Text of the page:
A rig which was battered by huge waves in the Norwegian North Sea leaving one worker dead and two injured had not been tested for the impact of a wave.
Investigators from COSL, Aker Solutions and the Norwegian Petroleum Safety Authority are currently assessing what happened on December 30th which led to the incident.
The COSL Innovator has since been brought back to dock in Bergen while the damage to the rig is assessed.
Aker Solutions employee Rune Morten Narvag was killed while two workers from Statoil were also injured after heavy weather in the North Sea caused huge waves.
The classification of the rig had been carried out by DNV GL for approval to work in Norwegian waters.
Included in the criteria was testing for wind power, wave height and how water tight the rig was should it become submerged.
The classification looks at the instance of a ‘100 year storm’ in the North Sea.
This included a wave height of 32metres (104ft) with a 30% safety margin.
However, it is understood the rig had not been tested to assess the impact the force of a wave could have on the rig.
As a result of the incident last month an investigation is being carried out following which, DNV GL said it would be considering whether its design criteria needs to be changed.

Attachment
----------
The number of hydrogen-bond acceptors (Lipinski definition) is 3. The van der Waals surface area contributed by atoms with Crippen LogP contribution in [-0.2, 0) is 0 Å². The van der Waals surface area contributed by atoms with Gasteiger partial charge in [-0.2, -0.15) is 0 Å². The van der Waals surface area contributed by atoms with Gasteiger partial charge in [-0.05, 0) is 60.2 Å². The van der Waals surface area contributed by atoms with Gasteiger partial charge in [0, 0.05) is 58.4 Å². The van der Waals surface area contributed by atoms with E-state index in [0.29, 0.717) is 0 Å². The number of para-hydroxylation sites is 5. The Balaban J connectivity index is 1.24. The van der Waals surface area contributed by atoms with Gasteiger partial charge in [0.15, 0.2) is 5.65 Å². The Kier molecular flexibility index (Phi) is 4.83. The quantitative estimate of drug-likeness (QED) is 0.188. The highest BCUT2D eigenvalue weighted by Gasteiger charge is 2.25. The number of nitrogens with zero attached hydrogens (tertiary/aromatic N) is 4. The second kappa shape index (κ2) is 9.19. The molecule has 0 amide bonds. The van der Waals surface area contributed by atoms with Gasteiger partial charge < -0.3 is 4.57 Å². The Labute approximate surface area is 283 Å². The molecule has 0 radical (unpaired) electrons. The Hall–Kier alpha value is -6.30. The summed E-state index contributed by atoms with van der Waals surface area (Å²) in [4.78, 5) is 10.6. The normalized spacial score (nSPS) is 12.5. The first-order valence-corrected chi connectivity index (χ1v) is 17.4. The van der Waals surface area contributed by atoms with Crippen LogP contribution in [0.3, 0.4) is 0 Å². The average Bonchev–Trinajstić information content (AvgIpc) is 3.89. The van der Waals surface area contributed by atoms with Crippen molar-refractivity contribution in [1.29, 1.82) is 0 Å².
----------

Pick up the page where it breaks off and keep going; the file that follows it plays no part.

A spokeswoman for DNV GL said: “This rig is designed to withstand a 100 year storm in addition to that, it has a 30% safety margin and even so, if a wave like this should happen, there is a 30% safety margin in the case it could be stronger than the 32metres.
“There should still be an air gap between the bottom of the wave and the bottom of the deck and the living quarters much above that. The windows are approved by the EU Maritime Equipment Directive.
“If something should happen to the rig it should be water tight even if the rig ended up under the water.
“What they’re not tested for is the slamming of the wave because the wave is not meant to reach the deck. We know what happened with the Innovator and that is why there is an investigation ongoing.
“We will have to sit down and really look into our design criteria and whether it is good enough.”
The rig was on contract to Statoil in the Troll field west of Bergen when the accident happened.
The wave hit the rig at the mid-point of two decks of the living quarters that spans one side of the rig at a height of about 20 to 25 metres above the water level.
It broke through six cabin windows of the lower deck and 11 on the middle deck, killing 53-year-old Rune Morten Narvag and injuring two other workers.
Tributes were paid earlier this week to the industry veteran, who started his career in the oil and gas industry aged just 16-years-old.
Staff at Aker Solutions held a moment of silence for the worker, who was described as “hearty” and “sociable and engaged”.
A spokeswoman said: “Rune was very comfortable at sea, and he had worked on several different vessels and rigs these years. He was a sociable, engaged and hearty person who often was the centre of attention in a group.
“He knew how to talk to a crowd, had a solid memory and was very competent. Rune was focused on improvement and several of his suggestions were utilized.
“For us in Aker Solutions this incident is very sad and our thoughts go to those who were close to Rune. We have lost a highly cherished colleague who will be deeply missed.”